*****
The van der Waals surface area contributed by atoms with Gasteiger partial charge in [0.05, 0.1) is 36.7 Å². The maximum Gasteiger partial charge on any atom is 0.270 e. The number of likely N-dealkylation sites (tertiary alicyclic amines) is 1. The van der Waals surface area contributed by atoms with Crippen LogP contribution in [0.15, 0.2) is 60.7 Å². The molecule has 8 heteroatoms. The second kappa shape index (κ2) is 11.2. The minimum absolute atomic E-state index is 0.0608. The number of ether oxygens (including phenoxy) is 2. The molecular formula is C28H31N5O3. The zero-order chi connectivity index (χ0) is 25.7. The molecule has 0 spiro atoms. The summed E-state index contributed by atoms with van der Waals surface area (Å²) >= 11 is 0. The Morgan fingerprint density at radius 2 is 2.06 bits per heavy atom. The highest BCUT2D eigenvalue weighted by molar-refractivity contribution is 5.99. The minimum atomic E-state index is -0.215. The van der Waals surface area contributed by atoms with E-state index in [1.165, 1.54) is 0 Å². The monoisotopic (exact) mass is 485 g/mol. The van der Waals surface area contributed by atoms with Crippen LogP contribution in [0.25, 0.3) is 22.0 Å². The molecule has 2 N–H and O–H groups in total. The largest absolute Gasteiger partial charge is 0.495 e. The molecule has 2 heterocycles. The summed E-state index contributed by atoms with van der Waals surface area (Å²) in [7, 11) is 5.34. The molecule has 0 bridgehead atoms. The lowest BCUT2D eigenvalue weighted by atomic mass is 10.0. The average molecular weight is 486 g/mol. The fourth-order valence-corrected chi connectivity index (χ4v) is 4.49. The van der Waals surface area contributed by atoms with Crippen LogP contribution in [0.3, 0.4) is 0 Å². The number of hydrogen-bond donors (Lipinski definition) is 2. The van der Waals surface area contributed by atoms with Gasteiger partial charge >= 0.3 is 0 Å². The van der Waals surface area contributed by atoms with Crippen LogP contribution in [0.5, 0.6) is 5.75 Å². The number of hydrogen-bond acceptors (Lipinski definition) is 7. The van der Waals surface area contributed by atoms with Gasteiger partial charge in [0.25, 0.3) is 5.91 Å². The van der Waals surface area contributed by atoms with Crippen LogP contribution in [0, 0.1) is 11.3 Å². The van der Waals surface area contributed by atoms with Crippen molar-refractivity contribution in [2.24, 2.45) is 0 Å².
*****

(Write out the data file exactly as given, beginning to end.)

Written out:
The van der Waals surface area contributed by atoms with Gasteiger partial charge in [0.05, 0.1) is 36.7 Å². The maximum Gasteiger partial charge on any atom is 0.270 e. The number of likely N-dealkylation sites (tertiary alicyclic amines) is 1. The van der Waals surface area contributed by atoms with Crippen LogP contribution in [0.15, 0.2) is 60.7 Å². The molecule has 8 heteroatoms. The second kappa shape index (κ2) is 11.2. The minimum absolute atomic E-state index is 0.0608. The number of ether oxygens (including phenoxy) is 2. The molecular formula is C28H31N5O3. The zero-order chi connectivity index (χ0) is 25.7. The molecule has 0 spiro atoms. The summed E-state index contributed by atoms with van der Waals surface area (Å²) >= 11 is 0. The Morgan fingerprint density at radius 2 is 2.06 bits per heavy atom. The highest BCUT2D eigenvalue weighted by molar-refractivity contribution is 5.99. The minimum atomic E-state index is -0.215. The van der Waals surface area contributed by atoms with E-state index in [1.165, 1.54) is 0 Å². The monoisotopic (exact) mass is 485 g/mol. The van der Waals surface area contributed by atoms with Crippen LogP contribution in [0.25, 0.3) is 22.0 Å². The molecule has 2 N–H and O–H groups in total. The largest absolute Gasteiger partial charge is 0.495 e. The molecule has 2 heterocycles. The summed E-state index contributed by atoms with van der Waals surface area (Å²) in [7, 11) is 5.34. The molecule has 0 bridgehead atoms. The lowest BCUT2D eigenvalue weighted by atomic mass is 10.0. The average molecular weight is 486 g/mol. The fourth-order valence-corrected chi connectivity index (χ4v) is 4.49. The van der Waals surface area contributed by atoms with Crippen LogP contribution in [0.3, 0.4) is 0 Å². The number of hydrogen-bond donors (Lipinski definition) is 2. The van der Waals surface area contributed by atoms with Gasteiger partial charge >= 0.3 is 0 Å². The van der Waals surface area contributed by atoms with Crippen LogP contribution in [0.5, 0.6) is 5.75 Å². The number of hydrogen-bond acceptors (Lipinski definition) is 7. The van der Waals surface area contributed by atoms with Gasteiger partial charge in [0.25, 0.3) is 5.91 Å². The van der Waals surface area contributed by atoms with Crippen LogP contribution in [0, 0.1) is 11.3 Å². The van der Waals surface area contributed by atoms with Crippen molar-refractivity contribution in [2.24, 2.45) is 0 Å².